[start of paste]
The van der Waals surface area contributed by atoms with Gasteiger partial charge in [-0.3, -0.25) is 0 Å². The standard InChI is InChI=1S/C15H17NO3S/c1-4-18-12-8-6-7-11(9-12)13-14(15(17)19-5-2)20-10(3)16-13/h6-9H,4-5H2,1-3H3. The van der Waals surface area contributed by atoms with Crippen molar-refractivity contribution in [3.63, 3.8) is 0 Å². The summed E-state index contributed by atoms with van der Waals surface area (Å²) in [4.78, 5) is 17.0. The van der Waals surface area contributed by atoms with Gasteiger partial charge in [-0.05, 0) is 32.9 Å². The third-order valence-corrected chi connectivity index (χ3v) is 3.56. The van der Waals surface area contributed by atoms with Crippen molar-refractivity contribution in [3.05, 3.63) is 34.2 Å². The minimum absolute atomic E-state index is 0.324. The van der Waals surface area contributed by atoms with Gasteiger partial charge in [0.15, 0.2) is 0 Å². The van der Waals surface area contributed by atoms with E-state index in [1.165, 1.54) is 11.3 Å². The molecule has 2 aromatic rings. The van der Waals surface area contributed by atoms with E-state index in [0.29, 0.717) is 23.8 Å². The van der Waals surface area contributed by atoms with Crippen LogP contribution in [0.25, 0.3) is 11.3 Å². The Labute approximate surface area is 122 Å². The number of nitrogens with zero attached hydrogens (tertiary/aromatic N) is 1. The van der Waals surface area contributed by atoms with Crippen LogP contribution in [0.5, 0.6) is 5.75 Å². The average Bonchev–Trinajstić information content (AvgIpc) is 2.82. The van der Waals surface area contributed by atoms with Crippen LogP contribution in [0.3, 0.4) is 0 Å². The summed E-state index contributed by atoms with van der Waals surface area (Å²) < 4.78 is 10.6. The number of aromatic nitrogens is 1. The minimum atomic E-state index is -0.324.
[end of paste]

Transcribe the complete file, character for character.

The van der Waals surface area contributed by atoms with Gasteiger partial charge in [-0.3, -0.25) is 0 Å². The standard InChI is InChI=1S/C15H17NO3S/c1-4-18-12-8-6-7-11(9-12)13-14(15(17)19-5-2)20-10(3)16-13/h6-9H,4-5H2,1-3H3. The van der Waals surface area contributed by atoms with Crippen molar-refractivity contribution in [3.63, 3.8) is 0 Å². The summed E-state index contributed by atoms with van der Waals surface area (Å²) in [4.78, 5) is 17.0. The van der Waals surface area contributed by atoms with Gasteiger partial charge in [-0.05, 0) is 32.9 Å². The third-order valence-corrected chi connectivity index (χ3v) is 3.56. The van der Waals surface area contributed by atoms with Crippen molar-refractivity contribution in [3.05, 3.63) is 34.2 Å². The minimum absolute atomic E-state index is 0.324. The van der Waals surface area contributed by atoms with Gasteiger partial charge in [0.15, 0.2) is 0 Å². The van der Waals surface area contributed by atoms with E-state index in [1.165, 1.54) is 11.3 Å². The molecule has 2 aromatic rings. The van der Waals surface area contributed by atoms with E-state index in [0.29, 0.717) is 23.8 Å². The van der Waals surface area contributed by atoms with Crippen LogP contribution in [0.25, 0.3) is 11.3 Å². The Labute approximate surface area is 122 Å². The number of nitrogens with zero attached hydrogens (tertiary/aromatic N) is 1. The van der Waals surface area contributed by atoms with Crippen LogP contribution in [0.5, 0.6) is 5.75 Å². The average Bonchev–Trinajstić information content (AvgIpc) is 2.82. The van der Waals surface area contributed by atoms with Crippen LogP contribution in [0.3, 0.4) is 0 Å². The summed E-state index contributed by atoms with van der Waals surface area (Å²) < 4.78 is 10.6. The number of aromatic nitrogens is 1. The minimum atomic E-state index is -0.324.